What is Beautiful, What is Different
Rachel Giordano Then
In 1981, four-year-old Rachel Giordano became a poster child for Lego when she appeared in this memorable advertisement showing off one of her creations.
The ad, which was meant to show that creativity is not a boy thing or a girl thing, was actually quite controversial at the time and almost didn’t happen. Judy Lotas, one of the women responsible for the ad, actually had to fight to have Rachel included in it because it was argued that boys were the ones who liked to build things, not girls.
Luckily, Lotas stood her ground and ended up with one of the most powerful, iconic ads of all time — one that today’s toy and advertising industries can learn from.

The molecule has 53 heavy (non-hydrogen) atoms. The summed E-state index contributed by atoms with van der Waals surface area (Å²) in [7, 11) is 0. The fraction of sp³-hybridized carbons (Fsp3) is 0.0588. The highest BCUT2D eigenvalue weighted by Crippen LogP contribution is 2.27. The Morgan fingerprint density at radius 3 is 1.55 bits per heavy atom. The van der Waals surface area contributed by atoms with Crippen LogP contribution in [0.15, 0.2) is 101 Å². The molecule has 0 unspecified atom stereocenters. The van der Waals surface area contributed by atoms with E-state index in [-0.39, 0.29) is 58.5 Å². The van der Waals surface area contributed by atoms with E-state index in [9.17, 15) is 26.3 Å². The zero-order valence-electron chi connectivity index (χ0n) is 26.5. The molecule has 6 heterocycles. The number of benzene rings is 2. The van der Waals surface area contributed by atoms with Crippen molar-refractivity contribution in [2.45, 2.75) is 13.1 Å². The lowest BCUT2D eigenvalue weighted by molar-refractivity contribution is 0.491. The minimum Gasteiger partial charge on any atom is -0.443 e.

Now, Rachel is a 39-year-old doctor who actually revisited her unforgettable Lego spot in 2014 when she teamed up with Lori Day, a psychologist, parenting coach, and HuffPost blogger.
Together, they recreated the 1981 ad to demonstrate the difference between the advertising industry’s approach to children’s toys then and now. According to Rachel, back in the ’80s, Lego was gender-neutral, but today, everything is either pink or blue and toys deliver messages about gender to children, which is completely unnecessary.
According to Lotas, “Boys and girls are different, but not to the exclusion of wanting to create and build. That is not a gender issue.”